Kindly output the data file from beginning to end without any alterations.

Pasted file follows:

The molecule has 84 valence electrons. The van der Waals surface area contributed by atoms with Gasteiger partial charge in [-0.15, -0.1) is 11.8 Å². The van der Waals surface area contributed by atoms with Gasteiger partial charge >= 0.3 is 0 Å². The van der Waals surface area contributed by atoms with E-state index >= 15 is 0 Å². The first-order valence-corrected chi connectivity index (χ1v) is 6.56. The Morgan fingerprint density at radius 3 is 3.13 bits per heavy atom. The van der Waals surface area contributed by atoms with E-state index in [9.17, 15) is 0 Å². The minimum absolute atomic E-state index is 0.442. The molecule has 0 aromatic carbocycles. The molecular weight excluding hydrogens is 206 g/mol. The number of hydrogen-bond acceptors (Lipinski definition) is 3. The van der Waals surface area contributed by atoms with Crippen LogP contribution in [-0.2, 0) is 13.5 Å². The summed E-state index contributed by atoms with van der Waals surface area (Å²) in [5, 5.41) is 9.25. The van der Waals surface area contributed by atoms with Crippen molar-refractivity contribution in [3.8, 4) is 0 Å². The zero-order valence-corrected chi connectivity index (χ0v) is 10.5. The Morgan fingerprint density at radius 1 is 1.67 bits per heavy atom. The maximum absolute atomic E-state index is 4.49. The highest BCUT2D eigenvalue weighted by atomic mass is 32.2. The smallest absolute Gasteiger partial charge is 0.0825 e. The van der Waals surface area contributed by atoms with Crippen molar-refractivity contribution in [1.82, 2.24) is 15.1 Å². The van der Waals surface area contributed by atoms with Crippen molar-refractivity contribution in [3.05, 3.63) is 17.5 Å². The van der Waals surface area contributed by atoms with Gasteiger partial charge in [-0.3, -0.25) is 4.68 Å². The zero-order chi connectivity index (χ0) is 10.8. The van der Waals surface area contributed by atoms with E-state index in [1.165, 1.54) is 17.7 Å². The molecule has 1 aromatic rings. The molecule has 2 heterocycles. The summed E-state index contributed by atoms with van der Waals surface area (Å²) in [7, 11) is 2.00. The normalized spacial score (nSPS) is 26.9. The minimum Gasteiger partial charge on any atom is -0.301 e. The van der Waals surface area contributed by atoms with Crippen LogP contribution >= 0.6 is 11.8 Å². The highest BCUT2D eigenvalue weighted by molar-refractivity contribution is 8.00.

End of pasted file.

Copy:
The molecule has 84 valence electrons. The van der Waals surface area contributed by atoms with Gasteiger partial charge in [-0.15, -0.1) is 11.8 Å². The van der Waals surface area contributed by atoms with Gasteiger partial charge >= 0.3 is 0 Å². The van der Waals surface area contributed by atoms with E-state index >= 15 is 0 Å². The first-order valence-corrected chi connectivity index (χ1v) is 6.56. The Morgan fingerprint density at radius 3 is 3.13 bits per heavy atom. The van der Waals surface area contributed by atoms with E-state index in [9.17, 15) is 0 Å². The minimum absolute atomic E-state index is 0.442. The molecule has 0 aromatic carbocycles. The molecular weight excluding hydrogens is 206 g/mol. The number of hydrogen-bond acceptors (Lipinski definition) is 3. The van der Waals surface area contributed by atoms with Crippen LogP contribution in [-0.2, 0) is 13.5 Å². The summed E-state index contributed by atoms with van der Waals surface area (Å²) in [5, 5.41) is 9.25. The van der Waals surface area contributed by atoms with Crippen molar-refractivity contribution in [3.8, 4) is 0 Å². The zero-order valence-corrected chi connectivity index (χ0v) is 10.5. The Morgan fingerprint density at radius 1 is 1.67 bits per heavy atom. The maximum absolute atomic E-state index is 4.49. The highest BCUT2D eigenvalue weighted by atomic mass is 32.2. The smallest absolute Gasteiger partial charge is 0.0825 e. The van der Waals surface area contributed by atoms with Crippen molar-refractivity contribution in [1.82, 2.24) is 15.1 Å². The van der Waals surface area contributed by atoms with Crippen molar-refractivity contribution in [3.05, 3.63) is 17.5 Å². The van der Waals surface area contributed by atoms with Gasteiger partial charge in [-0.3, -0.25) is 4.68 Å². The zero-order chi connectivity index (χ0) is 10.8. The van der Waals surface area contributed by atoms with E-state index in [1.165, 1.54) is 17.7 Å². The molecule has 1 aromatic rings. The molecule has 2 heterocycles. The summed E-state index contributed by atoms with van der Waals surface area (Å²) in [7, 11) is 2.00. The normalized spacial score (nSPS) is 26.9. The minimum Gasteiger partial charge on any atom is -0.301 e. The van der Waals surface area contributed by atoms with Crippen LogP contribution >= 0.6 is 11.8 Å². The highest BCUT2D eigenvalue weighted by molar-refractivity contribution is 8.00.